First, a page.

This is page 657 of An Icelandic-English Dictionary by Cleasby/Vigfusson (1874)

This online edition was created by the Germanic Lexicon Project.

Click here to go to the main page about Cleasby/Vigfusson. (You can download the entire dictionary from that page.)
Click here to volunteer to correct a page of this dictionary.
Click here to search the dictionary.

This page was generated on 27 May 2017. The individual pages are regenerated once a week to reflect the previous week's worth of corrections, which are performed and uploaded by volunteers.

The copyright on this dictionary is expired. You are welcome to copy the data below, post it on other web sites, create derived works, or use the data in any other way you please. As a courtesy, please credit the Germanic Lexicon Project.

UPPSKOT -- UXI. 65;

upp-skot, n. a delay, Róm. 279.

upp-slátta, u, f. = upplost, Fms. ix. 285.

upp-smíð (upp-smíði, n., Magn. 450, Bs. i. 830, Fms. xi. 438), f. a building, raising a house, Ám. n.

upp-spretta, u, f. an 'up-spirt,' spring, fountain-head, Stj. 30, 75, 612; u. árinnar, Fms. iii. 183, Edda 3; út í Laxárós frá uppsprettum, Vm. 5; rennandi vötn fljóta af ymissum uppsprettum, Fms. ii. 89; u. allrar líknar, u. úfriðar, rót ok u., Al. 11, 124. COMPDS: uppsprettu-brunnr, m. a well, spring, Stj. 29. uppsprettu-vatn, u. spring-water, uppsprettu-æðr, f. a spring-vein, Stj. 89.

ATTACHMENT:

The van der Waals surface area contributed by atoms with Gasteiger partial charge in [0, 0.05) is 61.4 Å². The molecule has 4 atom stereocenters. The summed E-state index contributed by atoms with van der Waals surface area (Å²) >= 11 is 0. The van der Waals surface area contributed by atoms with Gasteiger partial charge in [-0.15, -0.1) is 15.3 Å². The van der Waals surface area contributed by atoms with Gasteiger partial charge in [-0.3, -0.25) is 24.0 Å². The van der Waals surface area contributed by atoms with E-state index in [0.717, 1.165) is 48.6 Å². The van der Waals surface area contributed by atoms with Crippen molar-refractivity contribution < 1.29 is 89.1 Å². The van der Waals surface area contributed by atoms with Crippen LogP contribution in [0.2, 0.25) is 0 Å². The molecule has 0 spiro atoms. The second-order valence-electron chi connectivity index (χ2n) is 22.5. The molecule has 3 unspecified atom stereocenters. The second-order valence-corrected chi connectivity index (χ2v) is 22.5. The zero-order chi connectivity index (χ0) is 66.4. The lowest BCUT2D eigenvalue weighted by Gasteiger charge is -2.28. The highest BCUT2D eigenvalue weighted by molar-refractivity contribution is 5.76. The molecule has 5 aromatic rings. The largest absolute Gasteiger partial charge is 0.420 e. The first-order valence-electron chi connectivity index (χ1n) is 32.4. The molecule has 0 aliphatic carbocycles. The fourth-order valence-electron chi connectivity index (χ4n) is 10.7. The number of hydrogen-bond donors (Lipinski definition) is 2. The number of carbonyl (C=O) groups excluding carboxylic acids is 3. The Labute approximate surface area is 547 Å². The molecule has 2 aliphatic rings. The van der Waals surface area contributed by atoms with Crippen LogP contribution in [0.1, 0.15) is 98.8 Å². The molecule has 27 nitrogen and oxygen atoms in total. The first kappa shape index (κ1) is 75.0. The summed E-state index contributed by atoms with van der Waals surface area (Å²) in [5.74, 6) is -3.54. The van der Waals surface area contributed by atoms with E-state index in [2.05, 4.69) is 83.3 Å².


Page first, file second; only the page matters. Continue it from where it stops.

upp-staða, u, f. a standing upright, Str. 36, Greg. 48: a standing up, rising, Bs. i. 825, Sturl. iii. 12; uppstöðu-tré, a post, Ld. 316.

upp-standari, a, m. an upright post, of a bed or the like.

upp-stertr, adj. [cp. Engl. upstart], see stertr, Hrafn. 18.

upp-stiga, u, f. [A.S. upstig; Germ. aufsteigen], an ascent, Sks. 56; Uppstigu-dagr, Ascension-day, N.G.L. i. 422, Hom. (St.)

upp-stigning, f. a rising, of the moon, Sks. 54, 55. 2. esp. in an eccl. sense, the Ascension, Greg. 16, 17, Rb. 392, N.T., Pass., Vídal., passim. uppstigningar-dagr, m. Ascension-day, K.Þ.K., Ó.H. 73, Fms. vii. 187, Vm. 76, Icel. Almanack.

upp-stígari, a, m. an ascender, Stj. 348.

upp-stökkr, adj. bounding, excitable.

Upp-svíar, m. pl. the 'Up-Swedes,' the North Swedes, Hkr. ii. 137, Fms. xii.

upp-tak, n. an income, resource, Barl. 71; hann hafði búskylft ok lítið upptak, Sturl. iii. 258. 2. plur. upptök, beginnings; hann hafði upptökin, he began the game.

upp-taka, u, f. a taking up, Stj. 414: a seizure, confiscation, u. búanna, Fms. xi. 87. 2. a source = uppspretta; í keldu-sogit er gengr sunnan í lónit, fyrir sunnan upptöku, Dipl. v. 19. 3. eccl. the translation of a saint, Bs. i. 305, 829.